So, this will be a bit of a turn from the usual post, as you can see, but it is one of the most important topics I can write about. There should be no wonder why a writer asks for critique. In fact, I am surprised that writers have to actually ask for it at all, especially from other writers. And yet they do. They must. And even with a full paragraph plea for some kind of feedback from their readers, we writers are still left in the dark.
Some consider feedback as a click of the ever-present “like” button. I consider this little button my most common enemy. The overwhelming amount of tweets, blog posts, links, etc. a reader must filter through in a day makes this button their best friend. It is feedback, it is positive, it is fast and easy. But when I ask for feedback, especially critique feedback, I want the thought behind the “like”. And I don’t mean the dreaded two-word enhancement, “Loved it!” or “Well done!” Although these responses are by no means ignored, and certainly appreciated, they are not something I can work with. Critique for me is a stepping stone to improvement. I want responses I can learn from; I want to know what is working for me and what I should change. The more of this feedback I get, the more I can grow as a writer. As Martin Hall, golf expert and teacher, always says, “If you keep doing what you’re doing, you’re going to keep getting what you’re getting.”
And some readers would say, “But it’s not my opinion that matters; it’s the writer’s work, and only he or she can determine if the work is good or not.” This could not be farther from the truth. Yes, a writer’s opinion matters when it comes to their own writing, but a writer does not write for himself or herself. A writer creates a piece of writing and posts it online for others to read. If the audience doesn’t like the writing, the writer is doing something wrong, and needs to know what is wrong to make it right. There is no point in posting writing if the writer doesn’t care what the reader thinks. And if a writer doesn’t care about what the reader thinks, then he or she shouldn’t be posting it. Some writers just post for the ego boost of the “like”, the “Loved it!” and the “Well done!” And that is perfectly fine. But these are the writers that do not ask for critique, and when they do get critiqued, they become defensive. That is their problem. And this is where honesty in critique is most important.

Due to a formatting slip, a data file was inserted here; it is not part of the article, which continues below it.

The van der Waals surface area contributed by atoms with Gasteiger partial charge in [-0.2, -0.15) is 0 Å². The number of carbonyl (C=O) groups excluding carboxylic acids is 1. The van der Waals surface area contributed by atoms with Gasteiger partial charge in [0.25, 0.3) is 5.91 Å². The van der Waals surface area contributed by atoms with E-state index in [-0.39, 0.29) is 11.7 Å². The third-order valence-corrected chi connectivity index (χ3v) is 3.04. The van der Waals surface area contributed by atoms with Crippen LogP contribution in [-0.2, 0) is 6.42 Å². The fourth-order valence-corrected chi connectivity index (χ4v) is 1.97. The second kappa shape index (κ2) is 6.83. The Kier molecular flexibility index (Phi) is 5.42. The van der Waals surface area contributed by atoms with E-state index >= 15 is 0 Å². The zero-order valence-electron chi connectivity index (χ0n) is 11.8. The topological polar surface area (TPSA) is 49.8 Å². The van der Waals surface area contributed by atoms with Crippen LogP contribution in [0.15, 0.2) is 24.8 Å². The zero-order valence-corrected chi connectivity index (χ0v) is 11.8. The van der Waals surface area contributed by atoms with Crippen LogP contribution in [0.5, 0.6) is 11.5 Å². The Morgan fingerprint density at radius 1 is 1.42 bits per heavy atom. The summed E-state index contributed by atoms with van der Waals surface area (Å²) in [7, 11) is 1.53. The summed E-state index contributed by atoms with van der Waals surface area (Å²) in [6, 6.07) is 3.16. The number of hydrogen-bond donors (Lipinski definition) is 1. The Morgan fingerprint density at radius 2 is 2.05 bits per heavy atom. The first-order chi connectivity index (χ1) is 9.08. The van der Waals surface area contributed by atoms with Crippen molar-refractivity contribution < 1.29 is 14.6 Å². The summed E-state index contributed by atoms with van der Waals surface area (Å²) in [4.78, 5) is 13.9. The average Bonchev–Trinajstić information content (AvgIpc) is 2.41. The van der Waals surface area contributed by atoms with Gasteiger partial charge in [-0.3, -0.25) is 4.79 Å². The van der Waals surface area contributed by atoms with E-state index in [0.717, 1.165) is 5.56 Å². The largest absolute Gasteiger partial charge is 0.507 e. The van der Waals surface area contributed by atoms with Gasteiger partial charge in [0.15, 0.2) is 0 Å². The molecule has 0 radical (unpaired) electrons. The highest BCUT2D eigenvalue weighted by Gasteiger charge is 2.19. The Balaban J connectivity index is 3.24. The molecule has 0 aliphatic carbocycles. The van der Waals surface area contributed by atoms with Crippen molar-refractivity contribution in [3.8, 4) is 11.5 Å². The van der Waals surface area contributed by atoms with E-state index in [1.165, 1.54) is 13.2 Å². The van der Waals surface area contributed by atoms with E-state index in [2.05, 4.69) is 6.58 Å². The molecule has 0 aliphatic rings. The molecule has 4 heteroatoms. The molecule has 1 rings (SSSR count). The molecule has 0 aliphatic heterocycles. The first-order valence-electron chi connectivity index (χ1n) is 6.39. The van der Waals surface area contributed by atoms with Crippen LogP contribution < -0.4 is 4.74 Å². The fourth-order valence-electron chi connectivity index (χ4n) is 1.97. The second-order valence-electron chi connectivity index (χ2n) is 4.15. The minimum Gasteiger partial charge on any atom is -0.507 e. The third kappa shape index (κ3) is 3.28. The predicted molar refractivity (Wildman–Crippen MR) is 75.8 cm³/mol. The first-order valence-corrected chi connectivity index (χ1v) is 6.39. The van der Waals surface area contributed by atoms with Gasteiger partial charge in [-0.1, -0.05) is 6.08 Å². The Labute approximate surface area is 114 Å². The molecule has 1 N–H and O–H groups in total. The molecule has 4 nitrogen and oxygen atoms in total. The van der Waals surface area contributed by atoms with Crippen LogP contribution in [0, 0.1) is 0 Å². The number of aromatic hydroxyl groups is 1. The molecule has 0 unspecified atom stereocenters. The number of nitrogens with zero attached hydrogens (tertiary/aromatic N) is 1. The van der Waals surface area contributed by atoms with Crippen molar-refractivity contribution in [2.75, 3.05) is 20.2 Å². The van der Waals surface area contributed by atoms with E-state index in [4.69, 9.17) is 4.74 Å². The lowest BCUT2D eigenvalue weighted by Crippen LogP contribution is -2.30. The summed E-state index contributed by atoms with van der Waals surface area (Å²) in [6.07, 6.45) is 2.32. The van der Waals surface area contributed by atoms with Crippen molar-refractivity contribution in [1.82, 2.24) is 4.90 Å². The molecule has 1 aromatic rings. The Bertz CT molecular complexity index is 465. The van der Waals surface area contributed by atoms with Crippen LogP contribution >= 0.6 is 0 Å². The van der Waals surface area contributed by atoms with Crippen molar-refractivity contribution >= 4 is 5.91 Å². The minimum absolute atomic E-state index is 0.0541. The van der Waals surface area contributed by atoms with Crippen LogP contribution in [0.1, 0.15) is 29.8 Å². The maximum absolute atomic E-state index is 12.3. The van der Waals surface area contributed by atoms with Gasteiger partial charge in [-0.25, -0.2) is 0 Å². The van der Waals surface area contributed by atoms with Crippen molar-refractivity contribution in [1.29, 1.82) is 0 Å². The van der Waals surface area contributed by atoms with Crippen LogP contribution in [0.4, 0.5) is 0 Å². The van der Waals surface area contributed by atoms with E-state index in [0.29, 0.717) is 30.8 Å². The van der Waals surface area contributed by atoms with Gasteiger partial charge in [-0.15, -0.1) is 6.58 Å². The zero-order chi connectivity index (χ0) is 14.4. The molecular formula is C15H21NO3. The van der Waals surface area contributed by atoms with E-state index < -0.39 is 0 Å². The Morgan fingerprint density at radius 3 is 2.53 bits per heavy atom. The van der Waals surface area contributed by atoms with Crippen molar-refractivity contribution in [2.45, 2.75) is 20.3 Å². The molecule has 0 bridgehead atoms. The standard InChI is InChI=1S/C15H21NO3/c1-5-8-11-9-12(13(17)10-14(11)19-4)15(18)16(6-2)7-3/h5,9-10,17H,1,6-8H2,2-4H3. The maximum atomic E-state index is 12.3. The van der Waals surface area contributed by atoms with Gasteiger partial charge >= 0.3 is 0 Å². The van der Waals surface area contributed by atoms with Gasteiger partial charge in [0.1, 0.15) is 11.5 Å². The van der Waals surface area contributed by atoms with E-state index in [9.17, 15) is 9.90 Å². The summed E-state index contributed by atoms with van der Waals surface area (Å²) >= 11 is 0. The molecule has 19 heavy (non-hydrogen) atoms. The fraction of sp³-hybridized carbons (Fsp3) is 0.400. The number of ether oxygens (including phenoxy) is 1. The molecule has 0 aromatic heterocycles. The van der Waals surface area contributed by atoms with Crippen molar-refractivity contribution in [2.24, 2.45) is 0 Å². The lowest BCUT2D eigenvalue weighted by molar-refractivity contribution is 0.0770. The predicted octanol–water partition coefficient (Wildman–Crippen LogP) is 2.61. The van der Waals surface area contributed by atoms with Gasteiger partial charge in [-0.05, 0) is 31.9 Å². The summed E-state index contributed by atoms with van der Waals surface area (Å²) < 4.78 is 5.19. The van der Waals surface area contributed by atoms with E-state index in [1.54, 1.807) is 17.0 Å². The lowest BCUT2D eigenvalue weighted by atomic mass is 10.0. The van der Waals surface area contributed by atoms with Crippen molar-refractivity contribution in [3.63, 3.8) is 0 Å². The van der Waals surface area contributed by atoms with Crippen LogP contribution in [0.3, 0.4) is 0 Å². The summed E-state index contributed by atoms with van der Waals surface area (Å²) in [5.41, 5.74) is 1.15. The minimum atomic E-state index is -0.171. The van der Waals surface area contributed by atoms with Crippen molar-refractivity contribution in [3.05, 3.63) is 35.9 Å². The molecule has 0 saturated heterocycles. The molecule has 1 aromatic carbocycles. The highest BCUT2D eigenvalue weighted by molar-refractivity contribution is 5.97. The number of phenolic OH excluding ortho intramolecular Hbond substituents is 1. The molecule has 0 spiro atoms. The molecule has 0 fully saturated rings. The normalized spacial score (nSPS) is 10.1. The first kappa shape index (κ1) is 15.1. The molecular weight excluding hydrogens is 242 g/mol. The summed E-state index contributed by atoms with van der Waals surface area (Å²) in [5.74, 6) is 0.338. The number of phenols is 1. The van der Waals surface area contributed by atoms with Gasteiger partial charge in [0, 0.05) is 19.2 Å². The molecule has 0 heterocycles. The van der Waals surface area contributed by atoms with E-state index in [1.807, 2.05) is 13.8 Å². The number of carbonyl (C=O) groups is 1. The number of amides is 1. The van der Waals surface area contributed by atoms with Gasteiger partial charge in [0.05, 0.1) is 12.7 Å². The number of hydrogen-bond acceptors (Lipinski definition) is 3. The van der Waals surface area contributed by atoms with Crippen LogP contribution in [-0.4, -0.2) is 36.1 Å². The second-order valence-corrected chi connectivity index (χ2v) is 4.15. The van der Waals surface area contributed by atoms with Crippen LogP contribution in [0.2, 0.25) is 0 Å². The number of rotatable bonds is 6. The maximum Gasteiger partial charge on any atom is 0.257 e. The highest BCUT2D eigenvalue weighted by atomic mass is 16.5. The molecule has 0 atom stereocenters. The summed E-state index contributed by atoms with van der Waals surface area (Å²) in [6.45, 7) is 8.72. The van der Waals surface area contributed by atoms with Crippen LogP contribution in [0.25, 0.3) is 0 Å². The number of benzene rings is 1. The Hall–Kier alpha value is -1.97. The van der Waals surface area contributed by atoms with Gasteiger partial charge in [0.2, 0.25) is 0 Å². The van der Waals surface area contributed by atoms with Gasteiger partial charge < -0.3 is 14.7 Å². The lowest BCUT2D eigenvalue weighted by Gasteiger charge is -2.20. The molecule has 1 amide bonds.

When I ask for critique, I want the full force of it. If you hate my writing, tell me so, and tell me WHY! Don’t just say, “You suck.” Again, another two-word dread. I don’t mean that as I’m scared or angry that you don’t like it, I mean I don’t know why you don’t like it. I want to know what you, the reader, does like. I want to attempt to conform to you. Perhaps not the specific piece that you don’t like (if you hate my fantasy story because you don’t like fantasy to start with, I’m not going to change the whole genre just to make you happy), but knowing what you like as a reader can open new doors for me. If you don’t like my narrative style, perhaps I can try a piece in the style you prefer. A challenge for me and a good read for you is a win for both of us.
On the other side of the comment spectrum, if you love it, and use the two-word dreads I’ve mentioned earlier, I still don’t learn anything. Knowing why you liked/loved a piece of my writing is a good ego boost, but not a stepping stone. I want to know where I went right, be it the narrative style, the dialogue, the pace, what have you. Critique involves detail, the more minute the better. Even if your only constructive critique is, “I love this line…” that is still a way for me to improve. Anything is better than nothing, and to me the two-word dreads are simply not much.
So please, when you see the “critique” tag, or see “critique” somewhere in any given post, from me or any writer, give yourself and the writer a couple more seconds and give feedback. Real feedback.
And yes, critique on this little blurb is greatly appreciated. 🙂
~S. Virginia Gray